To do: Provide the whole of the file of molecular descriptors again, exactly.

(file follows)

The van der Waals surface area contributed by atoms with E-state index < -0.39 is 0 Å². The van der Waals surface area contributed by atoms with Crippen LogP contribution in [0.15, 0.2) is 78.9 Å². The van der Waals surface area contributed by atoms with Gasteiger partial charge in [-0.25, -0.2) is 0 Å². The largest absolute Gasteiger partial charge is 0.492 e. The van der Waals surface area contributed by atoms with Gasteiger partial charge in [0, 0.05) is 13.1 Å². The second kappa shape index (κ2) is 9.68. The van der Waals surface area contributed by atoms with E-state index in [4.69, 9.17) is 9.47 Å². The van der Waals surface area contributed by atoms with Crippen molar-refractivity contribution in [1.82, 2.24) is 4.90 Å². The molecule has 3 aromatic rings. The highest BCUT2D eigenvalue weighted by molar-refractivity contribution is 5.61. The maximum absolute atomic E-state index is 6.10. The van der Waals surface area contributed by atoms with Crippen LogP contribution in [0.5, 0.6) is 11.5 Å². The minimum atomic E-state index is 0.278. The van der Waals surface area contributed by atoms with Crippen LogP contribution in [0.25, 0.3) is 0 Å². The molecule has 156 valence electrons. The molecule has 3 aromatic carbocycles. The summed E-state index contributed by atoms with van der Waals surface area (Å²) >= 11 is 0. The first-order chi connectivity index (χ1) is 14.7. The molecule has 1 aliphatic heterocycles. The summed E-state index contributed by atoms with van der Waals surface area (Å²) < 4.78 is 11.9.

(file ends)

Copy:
The van der Waals surface area contributed by atoms with E-state index < -0.39 is 0 Å². The van der Waals surface area contributed by atoms with Crippen LogP contribution in [0.15, 0.2) is 78.9 Å². The van der Waals surface area contributed by atoms with Gasteiger partial charge in [-0.25, -0.2) is 0 Å². The largest absolute Gasteiger partial charge is 0.492 e. The van der Waals surface area contributed by atoms with Gasteiger partial charge in [0, 0.05) is 13.1 Å². The second kappa shape index (κ2) is 9.68. The van der Waals surface area contributed by atoms with E-state index in [4.69, 9.17) is 9.47 Å². The van der Waals surface area contributed by atoms with Crippen molar-refractivity contribution in [1.82, 2.24) is 4.90 Å². The molecule has 3 aromatic rings. The highest BCUT2D eigenvalue weighted by molar-refractivity contribution is 5.61. The maximum absolute atomic E-state index is 6.10. The van der Waals surface area contributed by atoms with Crippen LogP contribution in [0.5, 0.6) is 11.5 Å². The minimum atomic E-state index is 0.278. The van der Waals surface area contributed by atoms with Crippen LogP contribution in [0.25, 0.3) is 0 Å². The molecule has 156 valence electrons. The molecule has 3 aromatic carbocycles. The summed E-state index contributed by atoms with van der Waals surface area (Å²) >= 11 is 0. The first-order chi connectivity index (χ1) is 14.7. The molecule has 1 aliphatic heterocycles. The summed E-state index contributed by atoms with van der Waals surface area (Å²) < 4.78 is 11.9.